The "Wise Screen" feature prevents the phone's display from falling asleep when your face is looking at it, and it supports wireless video streaming to an LG Miracast dongle should you own one. There's also an NFC chip here, but sadly, Google Wallet isn't supported. The usual litany of AT&T bloatware is included, but thankfully, they don't seem to have too huge an impact on performance. Speaking of performance, there's a switch in the settings menu that'll flip the CPU down a notch in order to conserve power, which is nice for those times when access to a charger isn't available.
One of the major downsides is the overall look of the UI. LG's design language is somewhat bland in our opinion. The icons look almost cartoonish, and really don't serve to add any real style. The built-in widgets are also unimpressive. Compared to something like HTC's Sense, there's just a lot less substance found in LG's Android skin. None of this serves to have a negative impact on use, and you can still pick up something like HD Widgets to spice things up a bit, but it all leads us to one point that we just can't ignore: LG also makes the Nexus 4.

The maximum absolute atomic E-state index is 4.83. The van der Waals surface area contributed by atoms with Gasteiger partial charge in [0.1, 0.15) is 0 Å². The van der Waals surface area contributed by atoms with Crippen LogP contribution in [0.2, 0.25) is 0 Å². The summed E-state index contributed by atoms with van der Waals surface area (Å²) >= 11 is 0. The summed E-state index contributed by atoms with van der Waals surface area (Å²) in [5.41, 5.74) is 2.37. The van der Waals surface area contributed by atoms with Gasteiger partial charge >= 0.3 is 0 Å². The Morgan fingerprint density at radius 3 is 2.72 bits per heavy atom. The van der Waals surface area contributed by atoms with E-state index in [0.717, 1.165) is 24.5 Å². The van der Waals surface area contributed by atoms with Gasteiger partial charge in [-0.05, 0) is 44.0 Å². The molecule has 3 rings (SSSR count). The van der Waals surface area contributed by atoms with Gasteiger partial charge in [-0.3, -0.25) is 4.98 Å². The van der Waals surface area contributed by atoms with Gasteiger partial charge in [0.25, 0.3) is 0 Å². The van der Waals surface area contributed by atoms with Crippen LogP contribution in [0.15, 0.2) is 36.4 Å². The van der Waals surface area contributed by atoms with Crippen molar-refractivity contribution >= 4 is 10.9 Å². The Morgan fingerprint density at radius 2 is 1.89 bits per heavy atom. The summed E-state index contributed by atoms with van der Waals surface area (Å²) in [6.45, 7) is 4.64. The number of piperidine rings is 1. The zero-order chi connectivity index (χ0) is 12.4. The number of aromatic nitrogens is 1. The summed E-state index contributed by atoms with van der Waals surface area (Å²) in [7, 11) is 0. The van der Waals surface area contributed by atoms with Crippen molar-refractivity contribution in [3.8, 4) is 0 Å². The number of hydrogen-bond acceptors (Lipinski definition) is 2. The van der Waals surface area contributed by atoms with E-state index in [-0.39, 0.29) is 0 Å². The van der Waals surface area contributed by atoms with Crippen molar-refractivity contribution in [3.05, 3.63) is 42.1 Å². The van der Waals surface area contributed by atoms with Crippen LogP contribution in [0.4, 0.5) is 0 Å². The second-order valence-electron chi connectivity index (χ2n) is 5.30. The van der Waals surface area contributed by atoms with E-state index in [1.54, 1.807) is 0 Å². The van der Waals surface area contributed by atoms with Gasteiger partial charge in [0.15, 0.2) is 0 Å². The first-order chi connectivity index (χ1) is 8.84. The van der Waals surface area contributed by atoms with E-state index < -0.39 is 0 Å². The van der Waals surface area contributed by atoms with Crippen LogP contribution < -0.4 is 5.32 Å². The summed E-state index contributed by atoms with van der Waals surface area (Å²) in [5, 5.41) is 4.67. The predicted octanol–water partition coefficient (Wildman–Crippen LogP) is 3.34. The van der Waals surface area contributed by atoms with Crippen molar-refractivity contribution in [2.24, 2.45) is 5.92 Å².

Unfortunately for the Optimus 4G, the Nexus 4 is available (for less money) with pure Android 4.2. The software found on the Nexus 4 is much better than what's included on the Optimus G, and since it's a Nexus device, it will always be first in line to receive updates from Google as well. In terms of software, the Nexus 4 is clearly the better option.
|General Performance, Camera and Battery Life|
Now that the specifics are out of the way, let's talk performance. The 1.5GHz quad-core Qualcomm Snapdragon S4 Pro processor is a powerful SoC, and the inclusion of 2GB of RAM is another plus. While downloading a dozen apps, we were still able to flip across home screens, sort icons in folders and generally hop into and out of anything we wanted without so much as a stutter. We viewed HD videos, threw a game or two into the mix, and never really found a way to make this phone feel slow. Not surprising given that there really aren't any more powerful SoCs shipping at the moment in mobile phones.